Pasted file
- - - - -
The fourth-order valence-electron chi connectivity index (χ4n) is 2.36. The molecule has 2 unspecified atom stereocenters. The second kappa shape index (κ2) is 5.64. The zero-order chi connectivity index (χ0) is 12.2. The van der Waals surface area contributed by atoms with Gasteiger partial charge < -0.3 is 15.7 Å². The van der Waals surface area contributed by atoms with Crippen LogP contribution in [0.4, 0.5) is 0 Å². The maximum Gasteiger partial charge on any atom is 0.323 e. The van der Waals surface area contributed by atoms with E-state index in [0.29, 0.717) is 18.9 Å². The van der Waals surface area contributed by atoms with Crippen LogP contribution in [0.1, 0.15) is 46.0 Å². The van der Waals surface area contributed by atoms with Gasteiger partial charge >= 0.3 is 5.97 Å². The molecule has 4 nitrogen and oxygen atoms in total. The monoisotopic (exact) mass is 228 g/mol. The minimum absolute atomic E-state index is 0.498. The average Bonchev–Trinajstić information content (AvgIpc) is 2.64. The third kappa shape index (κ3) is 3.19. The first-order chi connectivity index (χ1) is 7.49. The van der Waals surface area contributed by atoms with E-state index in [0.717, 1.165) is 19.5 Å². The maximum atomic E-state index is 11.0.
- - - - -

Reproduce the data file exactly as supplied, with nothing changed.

The fourth-order valence-electron chi connectivity index (χ4n) is 2.36. The molecule has 2 unspecified atom stereocenters. The second kappa shape index (κ2) is 5.64. The zero-order chi connectivity index (χ0) is 12.2. The van der Waals surface area contributed by atoms with Gasteiger partial charge < -0.3 is 15.7 Å². The van der Waals surface area contributed by atoms with Crippen LogP contribution in [0.4, 0.5) is 0 Å². The maximum Gasteiger partial charge on any atom is 0.323 e. The van der Waals surface area contributed by atoms with E-state index in [0.29, 0.717) is 18.9 Å². The van der Waals surface area contributed by atoms with Crippen LogP contribution in [0.1, 0.15) is 46.0 Å². The van der Waals surface area contributed by atoms with Gasteiger partial charge >= 0.3 is 5.97 Å². The molecule has 4 nitrogen and oxygen atoms in total. The monoisotopic (exact) mass is 228 g/mol. The minimum absolute atomic E-state index is 0.498. The average Bonchev–Trinajstić information content (AvgIpc) is 2.64. The third kappa shape index (κ3) is 3.19. The first-order chi connectivity index (χ1) is 7.49. The van der Waals surface area contributed by atoms with E-state index in [0.717, 1.165) is 19.5 Å². The maximum atomic E-state index is 11.0.